By Waqar Akbar Cheema
According to a famous hadith in Sahih Bukhari, Prophet Muhammad (ﷺ) said:
لا عدوى ولا طيرة، ولا هامة ولا صفر
There is no infection, no evil omen, no hama, and no serpent in a hungry belly (safar).
Problematizing the apparent meanings
The above translation done by an orientalist James Robson is actually how many people tend to understand this hadith as a negation of infection or communication of disease. The history of experiences of regular infectious diseases and epidemics, on the other hand, leave no doubt even to a person without knowledge of biology or microbiology that certain diseases do have contagious nature. The current pandemic of coronavirus (COVID-19) is just a case in point.
The hadith is indeed authentic having been related by a number of companions including Abu Huraira, ‘Abdullah b. Mas‘ud, Ibn Abbas, Sa‘d b. Abi Waqqas, Jabir b. Abdullah, ‘Abdullah b. ‘Umar, and Anas b. Malik. There is no reason to question its veracity.
Other narrations/versions of the hadith
So, did the Prophet (ﷺ) plainly deny an observable fact? When we study the hadith more carefully taking into account other narrations of it, we arrive at a conclusion different from the superficial understanding. According to another relatively detailed narration of the hadith;
أبا هريرة، يقول: قال رسول الله صلى الله عليه وسلم: «لا عدوى ولا طيرة، ولا هامة ولا صفر، وفر من المجذوم كما تفر من الأسد»
Related Abu Huraira: Allah’s Messenger (ﷺ) said, ‘There is no contagion, nor is there any bad omen (tiyara), nor is there any vermin calling for revenge (hamah), nor is there a serpent in the belly (safar), yet flee from a leper as you would flee from a lion.”
Here the final part of the hadith “yet flee from a leper as you would flee from a lion” clearly contradicts the apparent meanings of the first phrase “there is no contagion” asking for further deliberation.
Another similar hadith goes as:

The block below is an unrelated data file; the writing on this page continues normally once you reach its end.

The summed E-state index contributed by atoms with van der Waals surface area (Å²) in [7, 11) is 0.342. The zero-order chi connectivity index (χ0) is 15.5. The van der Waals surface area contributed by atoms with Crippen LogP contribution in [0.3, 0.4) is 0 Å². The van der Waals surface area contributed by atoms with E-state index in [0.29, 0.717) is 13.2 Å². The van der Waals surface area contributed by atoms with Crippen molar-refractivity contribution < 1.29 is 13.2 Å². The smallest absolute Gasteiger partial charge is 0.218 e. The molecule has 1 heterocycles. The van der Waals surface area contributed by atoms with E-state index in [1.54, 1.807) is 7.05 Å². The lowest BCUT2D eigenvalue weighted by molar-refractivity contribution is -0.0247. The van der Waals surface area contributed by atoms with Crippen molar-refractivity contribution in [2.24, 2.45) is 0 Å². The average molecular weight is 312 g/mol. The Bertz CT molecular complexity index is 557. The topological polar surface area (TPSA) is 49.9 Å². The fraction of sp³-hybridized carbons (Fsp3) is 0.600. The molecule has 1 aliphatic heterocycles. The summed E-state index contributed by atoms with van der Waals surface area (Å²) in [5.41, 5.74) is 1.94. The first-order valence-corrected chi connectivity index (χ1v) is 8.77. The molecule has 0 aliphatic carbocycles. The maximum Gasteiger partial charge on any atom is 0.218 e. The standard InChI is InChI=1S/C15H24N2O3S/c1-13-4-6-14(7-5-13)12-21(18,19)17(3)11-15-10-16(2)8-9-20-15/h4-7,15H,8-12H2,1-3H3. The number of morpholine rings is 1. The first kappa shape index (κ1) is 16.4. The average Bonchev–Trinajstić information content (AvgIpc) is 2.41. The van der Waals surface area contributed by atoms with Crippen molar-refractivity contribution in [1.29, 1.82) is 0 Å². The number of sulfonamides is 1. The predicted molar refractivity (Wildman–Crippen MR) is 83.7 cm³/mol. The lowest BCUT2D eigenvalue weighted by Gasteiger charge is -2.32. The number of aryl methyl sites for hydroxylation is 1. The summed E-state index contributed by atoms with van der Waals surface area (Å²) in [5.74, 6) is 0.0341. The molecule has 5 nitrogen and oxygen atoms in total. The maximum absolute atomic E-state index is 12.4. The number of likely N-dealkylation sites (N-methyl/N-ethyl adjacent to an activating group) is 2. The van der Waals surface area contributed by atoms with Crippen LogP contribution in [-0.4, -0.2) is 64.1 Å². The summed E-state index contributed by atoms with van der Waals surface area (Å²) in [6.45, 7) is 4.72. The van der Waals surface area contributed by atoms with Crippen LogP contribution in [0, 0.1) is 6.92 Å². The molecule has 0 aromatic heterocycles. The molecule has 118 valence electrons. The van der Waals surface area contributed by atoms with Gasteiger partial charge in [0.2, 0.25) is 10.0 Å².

عن أبي هربرة، أن رسول الله صلى الله عليه وسلم قال: لا عدوى، ولا هام، ولا صفر، ولا يحل الممرض على المصح، وليحلل المصح حيث شاء، قال: ولما ذلك، يا رسول الله؟ قال: إنه أذى
Narrated Abu Huraira: The Messenger of Allah (ﷺ) said, “There is no contagion (‘adwa), nor is there any vermin calling for revenge (hamah), nor is there a serpent in the belly (safar). The owner of sick livestock, however, must not stop at the same place as the owner of healthy livestock, but the owner of healthy livestock may stop wherever he wishes.” They said, “Messenger of Allah, Why is that?” The Messenger of Allah (ﷺ) said, “(Because) it is harmful.”
Here the Prophet (ﷺ) clearly mentioned that healthy cattle should not be brought to a place where cattle suffer from some contagious disease elaborating that doing so was indeed harmful.
These reports, therefore, make it clear that in denying “‘adwa” the Prophet (ﷺ) did not mean to deny the observable phenomenon of contagious nature of certain diseases. He was actually hitting at something else. The flow of the hadith tells us that it was about denouncing certain pre-Islamic beliefs of superstitious nature. The denounced “‘adwa”, therefore, did not refer to simple plain fact of spread of an infectious disease it rather was the belief that certain diseases spread by themselves which ignored Almighty Allah as the ultimate originator of everything. The underlying message, therefore, was that the affecting agency was not a disease itself rather it was subjected to divine will in its spread or otherwise from one body to another.
We now turn to another narration of the hadith which reports a Bedouin’s query on the same lines as the apparent reading alongwith the Prophet’s (ﷺ) response which provides evidence to make sense of the seemingly contradicting parts of the hadith.
أن أبا هريرة رضي الله عنه، قال: إن رسول الله صلى الله عليه وسلم قال: لا عدوى ولا صفر ولا هامة» فقال أعرابي: يا رسول الله، فما بال إبلي، تكون في الرمل كأنها الظباء، فيأتي البعير الأجرب فيدخل بينها فيجربها؟ فقال: «فمن أعدى الأول؟
Narrated Abu Huraira: Allah’s Messenger (ﷺ) said, “There is no contagion (‘adwa), nor is there a serpent in the belly (safar), nor is there any vermin calling for revenge (hamah). A bedouin stood up and said, “Then what about my camels? They are like deer on the sand, but when a mangy camel comes and mixes with them, they all get infected with mangy.” The Prophet (ﷺ) said, “Then who conveyed the (mange) disease to the first one?”
Yet another narration of the hadith actually provides the fuller context and relates to us the complete saying of the Prophet (ﷺ) in this context.
عن أبي هريرة، قال: قال رسول الله صلى الله عليه وسلم: ” لا يعدي شيء شيئا، لا يعدي شيء شيئا “، ثلاثا، قال: فقام أعرابي، فقال: يا رسول الله، إن النقبة تكون بمشفر البعير، أو بعجبه، فتشتمل الإبل جربا، قال: فسكت ساعة، ثم قال: ” ما أعدى الأول، لا عدوى، ولا صفر، ولا هامة، خلق الله كل نفس، فكتب حياتها وموتها ومصيباتها ورزقها “